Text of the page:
For years, the same faces have won the same races. There has been little suspense. The winner always comes from a small pool of people. For the US Pro TT, he is DZ. For the RR, there is no victor other than Hincapie, Hamilton, Leipheimer or Fast Freddy.
While Hincapie and company were once young, promising talents, they are no longer. Their best years are behind them. Tour or Roubaix glory becomes more and more unlikely with each passing dope-tainted year.
A look at this year’s Tour de France appears to be a confirmation. American riders were announced as potential winners, yet they failed to deliver. And as a rule, they were part of the old guard.
And for a time, it seemed like little would disrupt the state of affairs. While the Pharmstrong boys may not be speeding up, they are still fast enough. Who would challenge their reign?
The first shadow of insurrection appeared at the Criterium du Dauphine. A then unknown American from HTC managed to ride within himself and contain the attacks of Contador in route to a third place. Despite his foreign name, Tejay Van Garderen was soon an American cycling idol.
Next, larger cracks appeared at the Tour of Utah. In the form of Taylor Phinney, Levi was defeated in the TT. Yes, Phinney had a skinsuit and Levi did not. And yes, differences between skinsuits can amount for more than a handful of seconds. So compared to a jersey and bibs, the gains are enormous. But the boy still won.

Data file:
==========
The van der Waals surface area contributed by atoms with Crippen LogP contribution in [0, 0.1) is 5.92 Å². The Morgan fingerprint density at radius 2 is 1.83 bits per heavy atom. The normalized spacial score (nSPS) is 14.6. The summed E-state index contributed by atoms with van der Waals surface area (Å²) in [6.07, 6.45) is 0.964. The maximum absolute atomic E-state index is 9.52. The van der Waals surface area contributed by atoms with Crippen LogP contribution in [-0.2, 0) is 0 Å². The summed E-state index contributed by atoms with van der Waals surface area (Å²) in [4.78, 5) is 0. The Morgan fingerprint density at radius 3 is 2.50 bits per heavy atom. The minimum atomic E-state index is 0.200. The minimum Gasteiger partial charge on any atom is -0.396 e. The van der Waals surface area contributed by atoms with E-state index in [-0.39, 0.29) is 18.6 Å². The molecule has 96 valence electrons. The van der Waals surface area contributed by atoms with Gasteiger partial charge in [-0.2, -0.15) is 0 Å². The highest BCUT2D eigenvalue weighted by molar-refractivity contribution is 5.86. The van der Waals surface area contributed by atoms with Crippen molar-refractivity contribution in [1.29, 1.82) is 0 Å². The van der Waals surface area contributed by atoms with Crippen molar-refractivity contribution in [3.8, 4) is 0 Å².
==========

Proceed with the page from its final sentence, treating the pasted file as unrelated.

And in the climbing stages, Ian Boswell surprised. Climbing like few other riders his age, he managed to stay with the big guns on the hardest stages.
Even more impressive, 2010 l’Abitibi winner Lachlan Morton riding for Holowesko Partners (Garmin’s junior racing team) managed several respectable placings on the intense climbing and TT stages.
In Spain, Van Garderen later followed through on his Dauphine promise. While he eventually fell out of the top 15, he fought valiantly and was within striking distance of the top ten for most of the race.
But compared to this weekend, the results in Spain and Utah were nothing but blips. In two days of racing, the old guard has been destroyed.
Again, the defining shot came from the young Phinney. Narrowly defeating Leipheimer, he posted a time over a minute faster than the third place finisher in the USPRO TT.
A day later, Ben King rode to one of the most impressive results in years. Going on an audacious breakaway and then attacking the group on the Paris Mountain climb, King soloed to the win.
Some will say the wins of King and Phinney are tainted. Riding for Trek—Livestrong, they are assumed to be recipients of the RadioShack doping program. However, we can hope they are not. The results of King and Phinney have followed a linear path. From their youth, they have excelled.
Rather than with doubt or anxiety, the results of this weekend should be welcomed. On their own roads in their favorite races, the old guard has been defeated. Ready or not, American cycling is entering a new era.
For one, I hope it to be a cleaner, more competitive and entertaining one.